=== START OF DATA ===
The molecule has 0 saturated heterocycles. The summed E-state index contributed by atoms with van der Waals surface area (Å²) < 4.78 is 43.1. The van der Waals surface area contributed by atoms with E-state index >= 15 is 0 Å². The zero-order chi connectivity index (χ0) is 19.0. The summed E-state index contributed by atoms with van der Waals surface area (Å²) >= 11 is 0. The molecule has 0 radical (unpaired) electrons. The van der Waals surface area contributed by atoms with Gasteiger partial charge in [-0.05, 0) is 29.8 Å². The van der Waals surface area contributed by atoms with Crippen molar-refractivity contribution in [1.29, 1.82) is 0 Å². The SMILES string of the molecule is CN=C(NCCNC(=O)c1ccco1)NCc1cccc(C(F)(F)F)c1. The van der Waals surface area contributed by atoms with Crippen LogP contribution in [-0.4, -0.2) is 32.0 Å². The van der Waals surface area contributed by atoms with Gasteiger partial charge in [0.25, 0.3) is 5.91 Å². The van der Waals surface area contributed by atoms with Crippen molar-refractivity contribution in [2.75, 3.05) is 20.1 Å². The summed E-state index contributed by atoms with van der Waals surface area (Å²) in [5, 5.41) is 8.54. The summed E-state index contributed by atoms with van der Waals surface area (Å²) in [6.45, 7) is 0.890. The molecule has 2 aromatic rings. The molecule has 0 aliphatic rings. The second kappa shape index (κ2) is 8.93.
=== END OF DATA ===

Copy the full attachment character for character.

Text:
The molecule has 0 saturated heterocycles. The summed E-state index contributed by atoms with van der Waals surface area (Å²) < 4.78 is 43.1. The van der Waals surface area contributed by atoms with E-state index >= 15 is 0 Å². The zero-order chi connectivity index (χ0) is 19.0. The summed E-state index contributed by atoms with van der Waals surface area (Å²) >= 11 is 0. The molecule has 0 radical (unpaired) electrons. The van der Waals surface area contributed by atoms with Gasteiger partial charge in [-0.05, 0) is 29.8 Å². The van der Waals surface area contributed by atoms with Crippen molar-refractivity contribution in [1.29, 1.82) is 0 Å². The SMILES string of the molecule is CN=C(NCCNC(=O)c1ccco1)NCc1cccc(C(F)(F)F)c1. The van der Waals surface area contributed by atoms with Crippen LogP contribution in [-0.4, -0.2) is 32.0 Å². The van der Waals surface area contributed by atoms with Gasteiger partial charge in [0.25, 0.3) is 5.91 Å². The van der Waals surface area contributed by atoms with Crippen molar-refractivity contribution in [2.75, 3.05) is 20.1 Å². The summed E-state index contributed by atoms with van der Waals surface area (Å²) in [5, 5.41) is 8.54. The summed E-state index contributed by atoms with van der Waals surface area (Å²) in [6.45, 7) is 0.890. The molecule has 2 aromatic rings. The molecule has 0 aliphatic rings. The second kappa shape index (κ2) is 8.93.